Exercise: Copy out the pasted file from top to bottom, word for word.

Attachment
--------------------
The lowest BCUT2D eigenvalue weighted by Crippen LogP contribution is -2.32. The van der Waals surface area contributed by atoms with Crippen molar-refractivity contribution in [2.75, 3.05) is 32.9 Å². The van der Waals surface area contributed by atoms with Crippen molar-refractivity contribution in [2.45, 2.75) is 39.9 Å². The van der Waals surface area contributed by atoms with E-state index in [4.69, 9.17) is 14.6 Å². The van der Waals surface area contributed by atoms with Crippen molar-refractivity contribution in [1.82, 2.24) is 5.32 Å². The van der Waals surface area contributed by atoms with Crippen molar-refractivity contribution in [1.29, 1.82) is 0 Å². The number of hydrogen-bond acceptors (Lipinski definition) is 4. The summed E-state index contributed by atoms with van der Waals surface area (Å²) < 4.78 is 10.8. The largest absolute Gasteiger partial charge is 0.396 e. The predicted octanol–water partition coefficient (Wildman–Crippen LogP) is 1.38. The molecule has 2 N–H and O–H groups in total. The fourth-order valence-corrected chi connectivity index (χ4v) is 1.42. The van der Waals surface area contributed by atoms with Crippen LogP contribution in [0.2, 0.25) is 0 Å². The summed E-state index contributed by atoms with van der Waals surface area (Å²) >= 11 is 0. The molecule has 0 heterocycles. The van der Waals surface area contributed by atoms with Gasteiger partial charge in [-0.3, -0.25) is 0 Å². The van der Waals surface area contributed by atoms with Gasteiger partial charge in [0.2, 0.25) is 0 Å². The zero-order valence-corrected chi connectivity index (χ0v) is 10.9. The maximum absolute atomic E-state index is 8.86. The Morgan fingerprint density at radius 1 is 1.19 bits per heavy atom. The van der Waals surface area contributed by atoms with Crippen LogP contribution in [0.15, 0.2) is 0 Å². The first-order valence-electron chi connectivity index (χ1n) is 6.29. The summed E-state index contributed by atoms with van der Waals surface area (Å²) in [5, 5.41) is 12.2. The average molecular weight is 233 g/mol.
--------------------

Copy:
The lowest BCUT2D eigenvalue weighted by Crippen LogP contribution is -2.32. The van der Waals surface area contributed by atoms with Crippen molar-refractivity contribution in [2.75, 3.05) is 32.9 Å². The van der Waals surface area contributed by atoms with Crippen molar-refractivity contribution in [2.45, 2.75) is 39.9 Å². The van der Waals surface area contributed by atoms with E-state index in [4.69, 9.17) is 14.6 Å². The van der Waals surface area contributed by atoms with Crippen molar-refractivity contribution in [1.82, 2.24) is 5.32 Å². The van der Waals surface area contributed by atoms with Crippen molar-refractivity contribution in [1.29, 1.82) is 0 Å². The number of hydrogen-bond acceptors (Lipinski definition) is 4. The summed E-state index contributed by atoms with van der Waals surface area (Å²) < 4.78 is 10.8. The largest absolute Gasteiger partial charge is 0.396 e. The predicted octanol–water partition coefficient (Wildman–Crippen LogP) is 1.38. The molecule has 2 N–H and O–H groups in total. The fourth-order valence-corrected chi connectivity index (χ4v) is 1.42. The van der Waals surface area contributed by atoms with Crippen LogP contribution in [0.2, 0.25) is 0 Å². The summed E-state index contributed by atoms with van der Waals surface area (Å²) >= 11 is 0. The molecule has 0 heterocycles. The van der Waals surface area contributed by atoms with Gasteiger partial charge in [-0.3, -0.25) is 0 Å². The van der Waals surface area contributed by atoms with Gasteiger partial charge in [0.2, 0.25) is 0 Å². The zero-order valence-corrected chi connectivity index (χ0v) is 10.9. The maximum absolute atomic E-state index is 8.86. The Morgan fingerprint density at radius 1 is 1.19 bits per heavy atom. The van der Waals surface area contributed by atoms with Crippen LogP contribution in [0.15, 0.2) is 0 Å². The first-order valence-electron chi connectivity index (χ1n) is 6.29. The summed E-state index contributed by atoms with van der Waals surface area (Å²) in [5, 5.41) is 12.2. The average molecular weight is 233 g/mol.